Australia's Bushfire Cooperative Research Centre (CRC) has conducted a series of tests of the use of helicopters to fight fires as part of a project investigating the effectiveness of firefighting aircraft.

The study is in response to the increasing use of firefighting aircraft in Australia and public and political concern over the cost and effectiveness of this method of fire suppression. The three-year project is investigating how much aerial and ground suppression is needed and its aims include quantifying operational costs of different suppression resources and tactics.

The study is gathering data from fires in the country over three fire seasons, collecting data while flying through smoke with thermal imaging equipment mounted in aircraft to record aerial suppression drops, interviewing firefighting personnel on the effectiveness of methods, and conducting experimental evaluation.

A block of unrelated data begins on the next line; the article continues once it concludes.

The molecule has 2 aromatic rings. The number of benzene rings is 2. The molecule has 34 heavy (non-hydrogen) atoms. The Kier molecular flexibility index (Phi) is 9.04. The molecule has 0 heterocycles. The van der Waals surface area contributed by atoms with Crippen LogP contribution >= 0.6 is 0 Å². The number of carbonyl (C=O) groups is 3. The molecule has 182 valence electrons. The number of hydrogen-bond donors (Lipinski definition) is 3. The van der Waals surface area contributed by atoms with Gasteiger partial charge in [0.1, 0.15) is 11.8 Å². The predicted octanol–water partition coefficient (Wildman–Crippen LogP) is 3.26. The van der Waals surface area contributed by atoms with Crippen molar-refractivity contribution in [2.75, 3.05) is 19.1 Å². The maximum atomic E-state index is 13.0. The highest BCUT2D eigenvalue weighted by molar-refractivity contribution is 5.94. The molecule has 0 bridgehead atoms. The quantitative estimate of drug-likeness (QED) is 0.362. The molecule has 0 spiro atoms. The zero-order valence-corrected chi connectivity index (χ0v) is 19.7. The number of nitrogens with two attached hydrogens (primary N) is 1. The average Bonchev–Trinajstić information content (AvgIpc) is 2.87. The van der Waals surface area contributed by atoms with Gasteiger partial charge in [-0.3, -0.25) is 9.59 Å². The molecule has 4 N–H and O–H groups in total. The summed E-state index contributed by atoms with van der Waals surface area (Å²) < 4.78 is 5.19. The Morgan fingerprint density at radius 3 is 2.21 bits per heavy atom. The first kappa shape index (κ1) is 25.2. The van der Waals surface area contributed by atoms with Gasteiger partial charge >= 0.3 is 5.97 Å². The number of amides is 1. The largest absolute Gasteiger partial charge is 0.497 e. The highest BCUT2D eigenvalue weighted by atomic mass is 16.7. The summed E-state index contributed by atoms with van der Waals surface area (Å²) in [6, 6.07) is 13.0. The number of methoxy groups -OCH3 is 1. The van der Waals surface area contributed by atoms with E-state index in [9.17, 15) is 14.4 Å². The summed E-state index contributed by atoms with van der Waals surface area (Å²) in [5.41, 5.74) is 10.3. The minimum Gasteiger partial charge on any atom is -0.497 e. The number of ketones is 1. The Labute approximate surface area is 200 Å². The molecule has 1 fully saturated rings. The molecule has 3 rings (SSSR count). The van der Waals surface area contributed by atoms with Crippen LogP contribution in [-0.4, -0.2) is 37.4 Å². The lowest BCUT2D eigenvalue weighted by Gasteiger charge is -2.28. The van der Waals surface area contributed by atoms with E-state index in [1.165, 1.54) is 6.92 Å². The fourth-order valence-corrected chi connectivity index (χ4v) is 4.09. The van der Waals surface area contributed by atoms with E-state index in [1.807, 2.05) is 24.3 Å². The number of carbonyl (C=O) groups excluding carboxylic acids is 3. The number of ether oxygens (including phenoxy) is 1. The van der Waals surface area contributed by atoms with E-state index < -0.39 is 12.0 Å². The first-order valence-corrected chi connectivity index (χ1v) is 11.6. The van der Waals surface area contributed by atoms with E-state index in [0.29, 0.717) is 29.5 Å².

In the latest stage of the project a series of fires were lit at a site in Hobart, Tasmania and water-bombing helicopters using belly tanks and bambi buckets to drop water were evaluated for their effectiveness.

The Bushfire CRC says the project will contribute to a national firefighting strategy by identifying key factors that contribute to the effectiveness of aerial suppression.

Source: Flight International